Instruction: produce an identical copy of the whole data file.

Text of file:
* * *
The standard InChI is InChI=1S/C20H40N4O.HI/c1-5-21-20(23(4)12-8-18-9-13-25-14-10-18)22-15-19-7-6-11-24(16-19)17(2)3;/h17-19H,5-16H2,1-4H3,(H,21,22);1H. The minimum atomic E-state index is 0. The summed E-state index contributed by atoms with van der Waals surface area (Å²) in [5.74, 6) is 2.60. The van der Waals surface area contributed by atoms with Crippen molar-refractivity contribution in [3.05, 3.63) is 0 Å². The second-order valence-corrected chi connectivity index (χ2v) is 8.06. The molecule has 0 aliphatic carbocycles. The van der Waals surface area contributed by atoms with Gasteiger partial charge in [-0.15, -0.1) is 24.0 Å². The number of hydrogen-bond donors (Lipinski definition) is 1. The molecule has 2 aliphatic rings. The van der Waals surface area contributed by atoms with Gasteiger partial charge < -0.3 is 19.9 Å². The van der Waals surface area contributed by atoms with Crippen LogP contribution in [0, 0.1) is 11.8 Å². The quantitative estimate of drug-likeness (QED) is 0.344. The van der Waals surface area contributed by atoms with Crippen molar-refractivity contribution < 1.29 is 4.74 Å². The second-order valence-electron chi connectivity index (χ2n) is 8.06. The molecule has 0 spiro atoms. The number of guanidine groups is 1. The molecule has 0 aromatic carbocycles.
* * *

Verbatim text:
The standard InChI is InChI=1S/C20H40N4O.HI/c1-5-21-20(23(4)12-8-18-9-13-25-14-10-18)22-15-19-7-6-11-24(16-19)17(2)3;/h17-19H,5-16H2,1-4H3,(H,21,22);1H. The minimum atomic E-state index is 0. The summed E-state index contributed by atoms with van der Waals surface area (Å²) in [5.74, 6) is 2.60. The van der Waals surface area contributed by atoms with Crippen molar-refractivity contribution in [3.05, 3.63) is 0 Å². The second-order valence-corrected chi connectivity index (χ2v) is 8.06. The molecule has 0 aliphatic carbocycles. The van der Waals surface area contributed by atoms with Gasteiger partial charge in [-0.15, -0.1) is 24.0 Å². The number of hydrogen-bond donors (Lipinski definition) is 1. The molecule has 2 aliphatic rings. The van der Waals surface area contributed by atoms with Gasteiger partial charge < -0.3 is 19.9 Å². The van der Waals surface area contributed by atoms with Crippen LogP contribution in [0, 0.1) is 11.8 Å². The quantitative estimate of drug-likeness (QED) is 0.344. The van der Waals surface area contributed by atoms with Crippen molar-refractivity contribution < 1.29 is 4.74 Å². The second-order valence-electron chi connectivity index (χ2n) is 8.06. The molecule has 0 spiro atoms. The number of guanidine groups is 1. The molecule has 0 aromatic carbocycles.